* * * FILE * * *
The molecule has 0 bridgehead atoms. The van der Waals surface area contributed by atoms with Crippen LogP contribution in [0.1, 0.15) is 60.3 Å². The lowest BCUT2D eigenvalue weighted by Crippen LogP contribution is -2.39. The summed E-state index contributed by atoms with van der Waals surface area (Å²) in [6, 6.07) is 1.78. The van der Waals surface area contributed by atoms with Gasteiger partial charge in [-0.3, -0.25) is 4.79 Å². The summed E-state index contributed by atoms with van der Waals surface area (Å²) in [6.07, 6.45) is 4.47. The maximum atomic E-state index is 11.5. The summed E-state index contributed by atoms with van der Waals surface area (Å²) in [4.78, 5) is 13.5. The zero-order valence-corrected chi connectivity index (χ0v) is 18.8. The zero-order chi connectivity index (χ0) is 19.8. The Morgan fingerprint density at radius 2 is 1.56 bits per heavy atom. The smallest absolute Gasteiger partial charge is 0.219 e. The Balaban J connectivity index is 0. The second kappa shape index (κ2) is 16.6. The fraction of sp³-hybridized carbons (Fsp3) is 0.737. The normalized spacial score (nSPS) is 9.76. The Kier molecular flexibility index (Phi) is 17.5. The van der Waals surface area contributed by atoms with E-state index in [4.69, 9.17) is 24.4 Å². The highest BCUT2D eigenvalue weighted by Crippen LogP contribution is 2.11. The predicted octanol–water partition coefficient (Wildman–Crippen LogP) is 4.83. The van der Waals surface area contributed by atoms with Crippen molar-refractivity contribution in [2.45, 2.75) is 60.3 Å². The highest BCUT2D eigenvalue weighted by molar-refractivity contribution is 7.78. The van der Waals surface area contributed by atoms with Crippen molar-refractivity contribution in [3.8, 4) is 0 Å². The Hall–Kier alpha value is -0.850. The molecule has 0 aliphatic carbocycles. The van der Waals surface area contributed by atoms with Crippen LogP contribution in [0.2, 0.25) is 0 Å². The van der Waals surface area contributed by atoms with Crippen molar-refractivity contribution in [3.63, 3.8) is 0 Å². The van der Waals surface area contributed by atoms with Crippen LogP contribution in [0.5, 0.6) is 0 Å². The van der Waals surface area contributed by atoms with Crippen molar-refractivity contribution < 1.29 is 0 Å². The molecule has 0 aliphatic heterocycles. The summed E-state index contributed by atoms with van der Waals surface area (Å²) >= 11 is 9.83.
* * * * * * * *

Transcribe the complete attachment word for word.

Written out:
The molecule has 0 bridgehead atoms. The van der Waals surface area contributed by atoms with Crippen LogP contribution in [0.1, 0.15) is 60.3 Å². The lowest BCUT2D eigenvalue weighted by Crippen LogP contribution is -2.39. The summed E-state index contributed by atoms with van der Waals surface area (Å²) in [6, 6.07) is 1.78. The van der Waals surface area contributed by atoms with Gasteiger partial charge in [-0.3, -0.25) is 4.79 Å². The summed E-state index contributed by atoms with van der Waals surface area (Å²) in [6.07, 6.45) is 4.47. The maximum atomic E-state index is 11.5. The summed E-state index contributed by atoms with van der Waals surface area (Å²) in [4.78, 5) is 13.5. The zero-order valence-corrected chi connectivity index (χ0v) is 18.8. The zero-order chi connectivity index (χ0) is 19.8. The Morgan fingerprint density at radius 2 is 1.56 bits per heavy atom. The smallest absolute Gasteiger partial charge is 0.219 e. The Balaban J connectivity index is 0. The second kappa shape index (κ2) is 16.6. The fraction of sp³-hybridized carbons (Fsp3) is 0.737. The normalized spacial score (nSPS) is 9.76. The Kier molecular flexibility index (Phi) is 17.5. The van der Waals surface area contributed by atoms with E-state index in [4.69, 9.17) is 24.4 Å². The highest BCUT2D eigenvalue weighted by Crippen LogP contribution is 2.11. The predicted octanol–water partition coefficient (Wildman–Crippen LogP) is 4.83. The van der Waals surface area contributed by atoms with Crippen molar-refractivity contribution in [2.45, 2.75) is 60.3 Å². The highest BCUT2D eigenvalue weighted by molar-refractivity contribution is 7.78. The van der Waals surface area contributed by atoms with Crippen molar-refractivity contribution in [3.8, 4) is 0 Å². The Hall–Kier alpha value is -0.850. The molecule has 0 aliphatic carbocycles. The van der Waals surface area contributed by atoms with Crippen LogP contribution in [0.2, 0.25) is 0 Å². The van der Waals surface area contributed by atoms with Crippen molar-refractivity contribution in [3.63, 3.8) is 0 Å². The van der Waals surface area contributed by atoms with Crippen LogP contribution in [0.5, 0.6) is 0 Å². The van der Waals surface area contributed by atoms with Crippen molar-refractivity contribution < 1.29 is 0 Å². The molecule has 0 aliphatic heterocycles. The summed E-state index contributed by atoms with van der Waals surface area (Å²) >= 11 is 9.83.